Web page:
Neanderthals have found a natural home in the tough world of Twitter

Allison Morris 3.jpg

THE internet is a wonderful thing. Infinite wisdom at our fingertips, opening up the world, giving us an ability to study other cultures and communicate with loved ones home and abroad, not to mention shopping for cheap holidays while skiving at work.

It is also open to abuse, unregulated, and practically impossible to police.

Given this, the internet has also become a vehicle for all manner of unsavoury characters who use it to vent their bile, turning weirdos into 'celebrities' and making morons you would normally cross the road to avoid, believe their own hype depending on how many followers they can amass.

Then there are the eternal victims. The people who, if they could hold a tune, would make it to the final of X Factor just on foot of how many sob stories they tell in any one day just so people they've never met, and never will, can tell them 'how brave they are'.

While the 'everyone look at me brigade' may be irritating they're easily blocked. There is however a much uglier side to social networking. Twitter especially has gained a reputation for being a magnet for misogynist abuse, in part due to the ability of users to remain anonymous.

That reputation is not without foundation as events of the last week have plainly shown.

Julie Anne Corr-Johnston, a north Belfast councillor for the Progressive Unionist Party, was subjected to some vile misogynist abuse on Twitter, some of which was sexual in nature prompting her to ask on Twitter was it because "I'm a loyalist or a woman?".

I can answer that. It's because you're a woman Julie Anne because, while I'm certainly not a loyalist, I regularly have similar abuse thrown at me, as do other women who hold public roles from all manner of political and social backgrounds.

We know from the recent Westminster elections when the DUP fielded an all-male team that there is a shortage of women in politics, particularly in Northern Ireland, and who could blame them for being cautious in coming forward.

Trying to represent your community, or having a vocal high profile career, makes you an instant target these days.

The PUP councillor, being forceful, outspoken and of course a woman makes for a full house in misogynist bingo.

Councillor Johnston is also openly gay giving an added dimension - enter the internet homophobes of which there are many.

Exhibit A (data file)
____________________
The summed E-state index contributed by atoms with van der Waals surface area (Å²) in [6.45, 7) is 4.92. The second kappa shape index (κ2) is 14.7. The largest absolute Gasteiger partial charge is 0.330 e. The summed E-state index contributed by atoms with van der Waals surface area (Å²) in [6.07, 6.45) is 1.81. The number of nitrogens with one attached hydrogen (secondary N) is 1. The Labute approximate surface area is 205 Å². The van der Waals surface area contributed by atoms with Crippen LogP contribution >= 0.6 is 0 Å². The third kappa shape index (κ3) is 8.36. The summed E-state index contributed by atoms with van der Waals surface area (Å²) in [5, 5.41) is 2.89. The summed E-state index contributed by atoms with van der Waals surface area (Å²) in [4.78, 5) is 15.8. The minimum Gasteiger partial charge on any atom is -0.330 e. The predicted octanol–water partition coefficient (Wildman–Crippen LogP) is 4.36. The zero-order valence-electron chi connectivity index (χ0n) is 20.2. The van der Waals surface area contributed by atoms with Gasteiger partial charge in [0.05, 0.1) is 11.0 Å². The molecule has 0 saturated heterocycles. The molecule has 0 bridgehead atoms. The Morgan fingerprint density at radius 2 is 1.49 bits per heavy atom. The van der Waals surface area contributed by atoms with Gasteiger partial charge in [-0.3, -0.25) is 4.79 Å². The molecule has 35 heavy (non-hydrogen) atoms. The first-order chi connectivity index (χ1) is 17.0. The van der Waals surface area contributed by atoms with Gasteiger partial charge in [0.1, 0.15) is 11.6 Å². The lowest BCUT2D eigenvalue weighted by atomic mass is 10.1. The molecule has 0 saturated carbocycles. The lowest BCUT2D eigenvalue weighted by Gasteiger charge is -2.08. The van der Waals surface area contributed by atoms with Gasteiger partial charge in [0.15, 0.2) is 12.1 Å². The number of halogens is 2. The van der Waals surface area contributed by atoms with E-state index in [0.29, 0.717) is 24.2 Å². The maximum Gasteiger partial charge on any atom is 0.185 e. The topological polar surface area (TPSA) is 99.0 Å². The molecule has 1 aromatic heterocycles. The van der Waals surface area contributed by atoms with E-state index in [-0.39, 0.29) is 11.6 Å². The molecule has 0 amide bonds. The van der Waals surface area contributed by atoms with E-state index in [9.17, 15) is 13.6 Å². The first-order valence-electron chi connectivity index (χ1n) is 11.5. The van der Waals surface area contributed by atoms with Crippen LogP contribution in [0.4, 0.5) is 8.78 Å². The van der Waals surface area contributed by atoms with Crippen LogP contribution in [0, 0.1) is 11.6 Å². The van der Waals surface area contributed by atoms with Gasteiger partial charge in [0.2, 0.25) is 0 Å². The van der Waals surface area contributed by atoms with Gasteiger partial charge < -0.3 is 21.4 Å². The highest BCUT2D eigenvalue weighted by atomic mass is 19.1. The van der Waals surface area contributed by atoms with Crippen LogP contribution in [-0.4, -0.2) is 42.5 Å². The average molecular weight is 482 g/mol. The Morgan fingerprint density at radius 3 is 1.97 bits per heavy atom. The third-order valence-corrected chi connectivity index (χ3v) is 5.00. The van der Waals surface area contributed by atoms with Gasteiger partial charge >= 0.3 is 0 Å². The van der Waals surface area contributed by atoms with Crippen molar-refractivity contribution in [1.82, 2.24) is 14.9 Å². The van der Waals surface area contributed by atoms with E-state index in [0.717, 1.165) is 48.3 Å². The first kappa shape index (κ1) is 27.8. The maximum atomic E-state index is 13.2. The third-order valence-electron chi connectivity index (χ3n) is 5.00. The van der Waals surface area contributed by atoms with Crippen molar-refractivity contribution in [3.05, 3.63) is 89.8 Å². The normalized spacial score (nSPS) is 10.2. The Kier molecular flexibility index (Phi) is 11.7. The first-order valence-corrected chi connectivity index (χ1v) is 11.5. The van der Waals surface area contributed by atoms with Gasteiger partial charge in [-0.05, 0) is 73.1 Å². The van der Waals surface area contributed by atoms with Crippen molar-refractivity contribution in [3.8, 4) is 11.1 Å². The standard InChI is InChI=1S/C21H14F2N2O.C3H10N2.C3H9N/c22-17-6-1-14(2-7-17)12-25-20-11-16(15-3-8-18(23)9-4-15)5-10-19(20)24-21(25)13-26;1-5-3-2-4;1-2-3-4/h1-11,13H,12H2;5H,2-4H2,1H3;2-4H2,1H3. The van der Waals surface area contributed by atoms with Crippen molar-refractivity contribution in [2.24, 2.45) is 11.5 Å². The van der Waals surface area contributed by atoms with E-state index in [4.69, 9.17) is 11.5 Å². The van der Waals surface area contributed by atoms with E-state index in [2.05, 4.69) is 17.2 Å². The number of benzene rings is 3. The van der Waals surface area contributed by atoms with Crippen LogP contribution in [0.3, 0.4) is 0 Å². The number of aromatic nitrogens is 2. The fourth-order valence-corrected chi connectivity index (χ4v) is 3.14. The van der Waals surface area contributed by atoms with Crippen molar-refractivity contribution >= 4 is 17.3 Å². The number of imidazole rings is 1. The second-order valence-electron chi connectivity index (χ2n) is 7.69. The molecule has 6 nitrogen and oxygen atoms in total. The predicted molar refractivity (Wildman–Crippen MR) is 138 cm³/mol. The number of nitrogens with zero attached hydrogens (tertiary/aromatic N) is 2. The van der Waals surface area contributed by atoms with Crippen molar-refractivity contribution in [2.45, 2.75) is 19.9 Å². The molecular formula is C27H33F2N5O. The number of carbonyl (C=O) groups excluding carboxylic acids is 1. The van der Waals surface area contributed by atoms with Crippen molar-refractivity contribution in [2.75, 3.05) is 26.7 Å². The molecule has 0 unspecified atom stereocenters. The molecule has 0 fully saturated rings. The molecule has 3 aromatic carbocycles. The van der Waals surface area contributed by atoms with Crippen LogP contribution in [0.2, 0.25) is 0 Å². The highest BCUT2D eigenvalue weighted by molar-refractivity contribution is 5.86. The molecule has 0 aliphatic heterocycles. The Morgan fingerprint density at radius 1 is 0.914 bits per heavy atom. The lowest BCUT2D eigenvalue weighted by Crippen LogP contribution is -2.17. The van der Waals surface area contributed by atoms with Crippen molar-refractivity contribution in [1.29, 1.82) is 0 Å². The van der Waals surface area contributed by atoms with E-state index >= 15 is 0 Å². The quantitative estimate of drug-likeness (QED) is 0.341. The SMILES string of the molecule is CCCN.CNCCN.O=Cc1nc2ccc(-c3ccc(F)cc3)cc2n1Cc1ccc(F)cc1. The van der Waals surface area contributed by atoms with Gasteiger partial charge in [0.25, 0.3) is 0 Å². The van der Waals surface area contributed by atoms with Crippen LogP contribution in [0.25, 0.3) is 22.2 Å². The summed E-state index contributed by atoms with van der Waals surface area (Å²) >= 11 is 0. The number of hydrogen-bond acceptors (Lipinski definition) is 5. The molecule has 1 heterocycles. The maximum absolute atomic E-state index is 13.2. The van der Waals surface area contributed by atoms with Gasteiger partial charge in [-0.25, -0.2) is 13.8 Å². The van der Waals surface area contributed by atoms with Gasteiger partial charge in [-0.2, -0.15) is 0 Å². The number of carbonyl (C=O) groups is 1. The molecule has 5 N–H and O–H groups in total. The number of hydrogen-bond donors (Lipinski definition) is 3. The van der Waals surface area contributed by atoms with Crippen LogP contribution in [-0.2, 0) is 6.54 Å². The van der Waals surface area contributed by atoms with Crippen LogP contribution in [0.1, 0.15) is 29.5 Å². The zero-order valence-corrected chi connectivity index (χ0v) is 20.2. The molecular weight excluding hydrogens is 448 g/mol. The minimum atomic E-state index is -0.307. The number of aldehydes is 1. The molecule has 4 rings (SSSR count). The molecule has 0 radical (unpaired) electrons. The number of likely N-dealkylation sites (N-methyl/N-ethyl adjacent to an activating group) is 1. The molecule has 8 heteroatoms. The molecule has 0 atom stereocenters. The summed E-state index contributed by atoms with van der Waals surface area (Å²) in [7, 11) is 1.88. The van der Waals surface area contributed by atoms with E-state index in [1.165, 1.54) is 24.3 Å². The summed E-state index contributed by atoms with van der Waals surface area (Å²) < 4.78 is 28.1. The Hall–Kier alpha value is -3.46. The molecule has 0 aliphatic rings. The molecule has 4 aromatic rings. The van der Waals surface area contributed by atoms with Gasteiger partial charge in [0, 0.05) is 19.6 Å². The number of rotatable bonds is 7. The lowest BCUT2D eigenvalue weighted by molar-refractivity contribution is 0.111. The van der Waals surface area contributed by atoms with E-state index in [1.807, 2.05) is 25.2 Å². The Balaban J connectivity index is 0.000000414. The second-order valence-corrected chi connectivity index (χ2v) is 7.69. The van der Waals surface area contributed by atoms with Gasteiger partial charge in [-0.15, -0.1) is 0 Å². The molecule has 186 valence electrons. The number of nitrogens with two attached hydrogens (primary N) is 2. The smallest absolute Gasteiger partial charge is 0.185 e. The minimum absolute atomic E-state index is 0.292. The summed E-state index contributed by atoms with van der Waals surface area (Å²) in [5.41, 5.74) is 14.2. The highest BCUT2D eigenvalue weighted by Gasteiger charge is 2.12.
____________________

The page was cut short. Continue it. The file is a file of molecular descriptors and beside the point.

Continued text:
Ulster Unionist MLA Jo-Anne Dobson is regularly subjected to comments about her appearance rather than her ability as a politician.

The few female ministers we have at Stormont regularly are the target of abuse about their appearance rather than their ability.

That's not to say if they neglect their duties or mess up in their ministerial role they shouldn't be subjected to the same scrutiny as their male colleagues and I'll be first in the queue to dish out that criticism.

But I care how Arlene Foster and Carál ni Chuilín are fulfilling the duties they were elected and paid to do, not their hairstyle or weight or what they wore to work that day.

I am a woman who writes about crime and security matters. There are some people - and when I say people I mean insecure men - who would rather I stuck to writing about shoes or home interiors or stay at home and not go out at all.

Northern Ireland is one of the few places where directing sexist abuse at a woman can be justified by the Neanderthals - which also has strong vein of sectarianism - on the ground.

In Scotland tough anti sectarian laws mean the bigoted blogger that fired sectarian abuse at journalist Angela Haggerty and labelled her 'Taig of the Day' encouraging others to abuse her online was jailed.

In Northern Ireland the people who direct sectarian abuse at female politicians or journalists become internet heroes.

There is of course an element of 'if you can't take the heat' and unfortunately a modern peril of the job means that women have to learn to ignore or zone out a fair amount of abuse simply in order to do our jobs, being eternally offended gentle little flowers isn't going to help our cause.

Since the rise of social networking, like other women I've spoken to who hold public posts, I've had to develop a thick skin and be overly enthusiastic with the Twitter block function.

Alliance Party deputy leader Naomi Long recently posted a YouTube video of her reading out abusive tweets sent to her. She delivered it with such class and humour that she managed to turn the abuse back on the weirdos who sent it.

While it's not always as easy to be dismissive of the hard-core of creeps obsessed with posting sexual innuendo and sectarian comments about the private lives of public figures, I have to say, I like her style.


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